Scottish charities call for smacking ban
A group of children's charities has called for a ban on smacking youngsters to be introduced to Scotland.
The Children are Unbeatable coalition said young people should have the same protection from assault as adults.
In 2002, the Labour/Lib Dem government dropped plans for a ban, after they were deemed unworkable.
The Scottish government said a consultation on proposals for the Children and Young People's Bill was currently under way.
A spokesman added: "We would encourage as many people and organisations as possible to take part and submit their views.
"It is already illegal to physically punish children by shaking them or hitting them with any implement."
The Scottish government said its bill would not go through parliament until some unspecified time in the new year.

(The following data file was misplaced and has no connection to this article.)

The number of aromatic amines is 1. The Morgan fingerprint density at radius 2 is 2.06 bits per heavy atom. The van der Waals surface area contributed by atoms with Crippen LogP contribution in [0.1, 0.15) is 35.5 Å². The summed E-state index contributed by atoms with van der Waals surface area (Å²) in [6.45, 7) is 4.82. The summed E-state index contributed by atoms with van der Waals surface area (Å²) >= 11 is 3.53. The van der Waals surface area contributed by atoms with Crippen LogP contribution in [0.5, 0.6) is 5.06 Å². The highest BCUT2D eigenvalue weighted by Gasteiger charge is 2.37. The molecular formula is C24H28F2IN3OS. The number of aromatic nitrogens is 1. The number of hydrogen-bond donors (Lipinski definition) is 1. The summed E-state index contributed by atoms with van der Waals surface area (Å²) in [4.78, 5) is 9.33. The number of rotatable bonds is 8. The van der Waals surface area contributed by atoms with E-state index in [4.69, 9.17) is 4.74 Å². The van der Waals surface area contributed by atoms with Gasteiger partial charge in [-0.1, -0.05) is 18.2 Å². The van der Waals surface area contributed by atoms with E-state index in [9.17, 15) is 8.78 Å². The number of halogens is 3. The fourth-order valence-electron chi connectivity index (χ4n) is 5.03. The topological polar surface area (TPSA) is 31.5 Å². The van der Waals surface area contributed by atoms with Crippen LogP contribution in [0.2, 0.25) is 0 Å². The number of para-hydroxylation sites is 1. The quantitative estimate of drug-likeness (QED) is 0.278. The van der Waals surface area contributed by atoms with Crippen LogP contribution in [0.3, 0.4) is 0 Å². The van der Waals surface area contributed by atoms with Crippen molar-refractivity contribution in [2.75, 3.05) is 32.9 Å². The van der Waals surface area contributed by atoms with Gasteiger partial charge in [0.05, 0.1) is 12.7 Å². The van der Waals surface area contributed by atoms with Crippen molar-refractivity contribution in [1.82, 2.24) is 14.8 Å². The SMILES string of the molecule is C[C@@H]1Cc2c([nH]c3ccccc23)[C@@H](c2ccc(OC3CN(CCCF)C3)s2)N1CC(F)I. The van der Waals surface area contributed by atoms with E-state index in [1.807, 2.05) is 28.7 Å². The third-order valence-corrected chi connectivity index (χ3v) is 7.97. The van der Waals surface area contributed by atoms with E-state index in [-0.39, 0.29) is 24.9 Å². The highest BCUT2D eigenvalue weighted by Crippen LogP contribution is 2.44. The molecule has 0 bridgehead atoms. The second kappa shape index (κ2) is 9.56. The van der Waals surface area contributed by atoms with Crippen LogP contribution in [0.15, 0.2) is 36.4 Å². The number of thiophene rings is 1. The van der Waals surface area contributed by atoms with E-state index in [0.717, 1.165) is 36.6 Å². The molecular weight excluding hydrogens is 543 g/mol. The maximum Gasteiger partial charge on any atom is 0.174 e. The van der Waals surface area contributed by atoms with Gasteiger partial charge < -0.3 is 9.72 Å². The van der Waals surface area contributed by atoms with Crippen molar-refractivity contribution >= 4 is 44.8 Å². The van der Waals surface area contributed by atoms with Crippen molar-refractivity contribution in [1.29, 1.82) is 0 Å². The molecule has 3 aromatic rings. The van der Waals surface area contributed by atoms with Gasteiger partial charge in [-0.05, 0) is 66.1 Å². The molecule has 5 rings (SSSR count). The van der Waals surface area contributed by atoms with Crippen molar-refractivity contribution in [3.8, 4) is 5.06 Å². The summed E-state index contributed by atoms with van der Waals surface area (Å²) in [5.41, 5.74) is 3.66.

Currently, foster carers, teachers and others who work with children are prohibited from using physical punishment such as smacking, but parents are not.
Parents are banned from serious assaulting children, but anything else is considered "reasonable chastisement".
But Alison Todd, of Children are Unbeatable, youngsters did not have enough protection.
"This is not about political correctness," she said, adding: "This is about children and young people suffering violence in our country and we need to do something that tightens it up so that it can't happen."
The Scottish Parent Teacher Council argued there was no case for a law to criminalise parents, adding: "It is not about whether or not you should be able to smack your child - this is about whether or not you should have a law against it."
Welsh Assembly members have voted in favour of a smacking ban, although ministers have ruled out such a move in the current term.